North & East

USAID ZAP, health ministry move north with Zika AIRS Project

Monday, October 01, 2018

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THE Ministry of Health (MOH) and the United States Agency for International Development (USAID) Zika AIRS Project (ZAP), are teaming up for Phase II of their mosquito control programme, which will run until September 2019.

Phase I ended in July earlier this year.

This time around, the project is bigger than the first phase as it has been expanded beyond Kingston and St Andrew, St Catherine and St Thomas to include St Ann, St Mary and Portland.

Last month, USAID ZAP deployed close to 150 field technicians and supervisors in select communities. Teams of technicians and their supervisors will continue to traverse communities on foot to engage some 28,800 households for monthly interventions. This is in addition to the ministry's Enhanced Vector Control Programme that employs over 400 temporary workers.

The MOH and USAID ZAP will work with households in the selected communities in the seven parishes to provide larvacidal treatment, reduce potential breeding sites, and also collect information about the relationship between mosquitoes and human populations.

“The Health Ministry and USAID ZAP see this as a very important initiative because the question is not if there will be another outbreak of another vector borne disease, but rather when. We are working together to be prepared for the next outbreak,” said Jean Margaritis, ZAP Jamaica's chief of party.

The project, which was initially launched in 2017 by USAID in collaboration with Health Minister Dr Christopher Tufton, conducts field vector control campaigns by applying a bacteria, Bacillus thuringiensis serovar israelensis(Bti)—a non-hazardous, non-toxic bio-larvicide to breeding sites — complemented by entomological monitoring at the sentinel sites.

In recent years, Jamaica witnessed the emergence of several mosquito borne diseases never before detected in this region — Chikungunya virus in 2014 and Zika virus in 2016. Additionally, cyclic epidemics of dengue fever are common in Jamaica. The country's economic programmes were also negatively impacted and additional burden placed on the health care system.

“The Ministry of Health is pleased to continue its partnership with the USAID ZAP as we scale up our interventions related to mosquito-borne diseases from July to December. This is in keeping with trends in recent years of expected increase in the number of cases of mosquito-borne diseases during the period. As part of our response, additionally, we continue to monitor reports of mosquito-borne diseases through our national epidemiological surveillance system,” said Dr Jacqueline Bissasor McKenzie, acting chief medical officer in the Ministry of Health.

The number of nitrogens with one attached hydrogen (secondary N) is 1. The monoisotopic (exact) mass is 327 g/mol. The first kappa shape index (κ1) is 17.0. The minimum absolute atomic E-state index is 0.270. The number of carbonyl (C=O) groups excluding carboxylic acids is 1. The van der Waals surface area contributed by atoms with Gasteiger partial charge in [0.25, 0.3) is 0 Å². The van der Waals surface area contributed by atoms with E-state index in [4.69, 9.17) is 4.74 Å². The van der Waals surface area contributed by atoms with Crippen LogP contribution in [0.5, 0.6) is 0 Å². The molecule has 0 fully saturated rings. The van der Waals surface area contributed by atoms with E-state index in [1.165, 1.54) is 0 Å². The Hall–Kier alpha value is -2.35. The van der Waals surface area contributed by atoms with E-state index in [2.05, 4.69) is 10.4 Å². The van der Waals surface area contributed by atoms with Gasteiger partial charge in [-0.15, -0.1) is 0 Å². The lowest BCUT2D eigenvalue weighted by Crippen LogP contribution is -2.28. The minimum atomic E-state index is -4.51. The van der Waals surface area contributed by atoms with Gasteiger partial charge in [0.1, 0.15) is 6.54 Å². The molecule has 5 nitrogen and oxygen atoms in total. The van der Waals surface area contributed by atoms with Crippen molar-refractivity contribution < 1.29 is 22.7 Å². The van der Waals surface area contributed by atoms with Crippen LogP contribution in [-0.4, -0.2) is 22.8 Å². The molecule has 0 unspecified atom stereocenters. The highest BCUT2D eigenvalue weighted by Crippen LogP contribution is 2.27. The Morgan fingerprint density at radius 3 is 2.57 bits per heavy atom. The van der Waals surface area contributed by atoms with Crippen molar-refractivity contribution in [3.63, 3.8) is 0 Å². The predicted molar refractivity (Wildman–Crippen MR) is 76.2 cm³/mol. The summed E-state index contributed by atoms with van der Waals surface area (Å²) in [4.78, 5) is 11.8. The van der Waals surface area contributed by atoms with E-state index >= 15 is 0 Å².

She also noted that members of the public are encouraged to practise the necessary preventative measures by monitoring water storage containers for mosquito breeding; keeping surroundings free of debris and destroying or treating potential mosquito-breeding sites.

The USAID ZAP activities can be summed up as:

Completing insecticide resistance and susceptibility testing for both larvicides and adulticides using samples from all fourteen parishes;

Conducting entomological surveillance in five sentinel sites using five trap types to collect eggs, larvae/pupae, and adults;

Completing field testing of a vector control campaign in seven parishes, including use of a biolarvicide (Bti), targeting 28,800 households;

Developing data driven hot spot mapping for priority area interventions and,

Supporting academic research in the areas of entomology and vector control

“We must commend the many Jamaicans who participated in the project by allowing entry to their homes for the larvacidal activity to be carried out. We look forward to the next phase and an even greater level of participation.” Margaritis said.

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